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More on Lymphoma Treatment in the Elderly: Results from Korea
Abstract & Commentary
Synopsis: In a series from Korea, treatment outcomes for older (age older than 60 years) patients with diffuse large-cell lymphoma were analyzed with particular focus on dose intensity of doxorubicin. Although, overall, older patients did not achieve the same level of complete response, for those who were able to maintain doxorubicin dose intensity, response rates were comparable to younger patients.
Source: Lee KW, et al. Cancer. 2003;98:2651-2656.
Lymphoma occurs more commonly in older patients, and there remains some controversy about response rates and survival for patients in this age group. In recent years there has been an emphasis on chemotherapy dose intensity, and it has been speculated that the difference in treatment responses is due to the delivered dose and not an a priore increased resistance of lymphoma in older patients to treatment. In examining this question, Lee and colleagues from Seoul National University Hospital in the Republic of Korea retrospectively examined the course of 195 patients with diffuse large-cell lymphoma treated at their institution. Of these, 70 were considered "elderly" (aged 60 years or older). All patients were treated with doxorubicin-based chemotherapy (CHOP—cyclophosphamide, doxorubicin, vincristine, and prednisone; or COPBLAM-V—cyclophosphamide, vincristine, bleomycin, doxorubicin, procarbazine and prednisone).
Overall, elderly patients had poorer treatment outcomes than did young patients (5-year survival, 30% vs 57%; P < .001). However, elderly patients who received doxorubicin at dose intensities of > 10 mg/m2 per week (n = 25) had outcomes (5-year survival, 52%) that were comparable to those of young patients. Among prognostic factors, only International Prognostic Index score (P = .022) and dose intensity of doxorubicin (P = .039) were found to have significant effects on the overall survival of elderly patients. When the reasons for doxorubicin dose reduction in 45 elderly patients who ultimately received doxorubicin dose reductions to less than 10 mg/m2/wk were analyzed, it was found that 20 patients received reduced doses from the start of treatment because of their old age alone.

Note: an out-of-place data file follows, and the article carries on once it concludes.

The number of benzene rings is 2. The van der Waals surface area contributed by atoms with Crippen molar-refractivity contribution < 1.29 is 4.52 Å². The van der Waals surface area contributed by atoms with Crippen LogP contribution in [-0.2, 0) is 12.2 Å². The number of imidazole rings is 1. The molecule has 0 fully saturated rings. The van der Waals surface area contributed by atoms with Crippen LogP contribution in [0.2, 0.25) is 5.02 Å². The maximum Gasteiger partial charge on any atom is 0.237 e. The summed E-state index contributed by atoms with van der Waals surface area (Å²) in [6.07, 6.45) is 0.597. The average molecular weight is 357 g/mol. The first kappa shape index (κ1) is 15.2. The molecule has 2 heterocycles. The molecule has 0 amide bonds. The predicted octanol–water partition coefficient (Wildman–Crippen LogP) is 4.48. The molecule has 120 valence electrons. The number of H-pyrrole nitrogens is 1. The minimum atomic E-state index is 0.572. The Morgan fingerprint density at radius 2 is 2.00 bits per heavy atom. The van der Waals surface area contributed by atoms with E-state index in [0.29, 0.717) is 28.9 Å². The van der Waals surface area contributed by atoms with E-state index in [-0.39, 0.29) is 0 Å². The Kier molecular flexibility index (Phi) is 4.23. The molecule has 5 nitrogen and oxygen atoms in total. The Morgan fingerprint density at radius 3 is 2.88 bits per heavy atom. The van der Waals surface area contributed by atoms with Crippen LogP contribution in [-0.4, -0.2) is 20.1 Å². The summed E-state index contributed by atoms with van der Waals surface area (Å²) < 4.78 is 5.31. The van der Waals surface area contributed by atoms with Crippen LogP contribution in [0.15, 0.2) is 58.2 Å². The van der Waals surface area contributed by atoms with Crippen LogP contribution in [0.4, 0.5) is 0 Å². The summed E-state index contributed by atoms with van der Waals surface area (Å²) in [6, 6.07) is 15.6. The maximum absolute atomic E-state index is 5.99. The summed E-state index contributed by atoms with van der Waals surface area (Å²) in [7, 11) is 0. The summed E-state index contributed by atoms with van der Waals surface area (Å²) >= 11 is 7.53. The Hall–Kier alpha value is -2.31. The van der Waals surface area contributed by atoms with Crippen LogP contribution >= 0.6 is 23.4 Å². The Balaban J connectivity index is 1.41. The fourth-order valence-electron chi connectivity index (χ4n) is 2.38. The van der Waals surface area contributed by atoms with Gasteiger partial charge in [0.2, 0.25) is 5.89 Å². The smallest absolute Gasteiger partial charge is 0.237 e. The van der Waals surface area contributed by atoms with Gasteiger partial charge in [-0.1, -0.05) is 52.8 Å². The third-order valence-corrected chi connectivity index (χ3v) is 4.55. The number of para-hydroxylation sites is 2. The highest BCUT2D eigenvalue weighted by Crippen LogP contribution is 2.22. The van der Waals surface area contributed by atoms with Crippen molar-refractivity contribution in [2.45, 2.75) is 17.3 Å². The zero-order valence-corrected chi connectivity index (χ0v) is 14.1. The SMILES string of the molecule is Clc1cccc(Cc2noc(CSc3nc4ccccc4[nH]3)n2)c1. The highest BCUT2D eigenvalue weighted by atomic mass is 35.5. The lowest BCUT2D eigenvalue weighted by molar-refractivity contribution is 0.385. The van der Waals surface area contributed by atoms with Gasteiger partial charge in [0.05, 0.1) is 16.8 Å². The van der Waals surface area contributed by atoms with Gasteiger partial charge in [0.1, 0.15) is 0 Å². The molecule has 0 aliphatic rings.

Comment by William B. Ershler, MD
This analysis highlights an important concept in the explanation for the observed reduced response rates and survival for elderly patients treated for lymphoma. When treated equally, older patients fare as well as younger in parameters such as response rate and survival. However, there is, without question, increased susceptibility to certain adverse consequences of therapy, most notably marrow cytopenias. Accordingly, there remains reluctance among some providers to use full-dose chemotherapy (or even chemotherapy at all) for fear of the risks of neutropenia. In the era of aggressive supportive management, such reluctance may be overcome. Primary, prophylactic marrow stimulatory factor support has become common practice in the treatment of at-risk populations, including the elderly, and current ASCO, EORTC and NCCN guidelines support such an approach.1 Yet, it is noteworthy that a recent European report did not demonstrate improved outcomes in elderly patients treated with up-front G-CSF. Thus, although it seems a logical approach, further investigation is required before older lymphoma patients should routinely be treated with growth factors coincident with their first exposure to chemotherapy.
Dr. Ershler is from Fairfax Hospital Cancer Center, Fairfax, VA; Director, Institute for Advanced Studies in Aging, Washington, DC.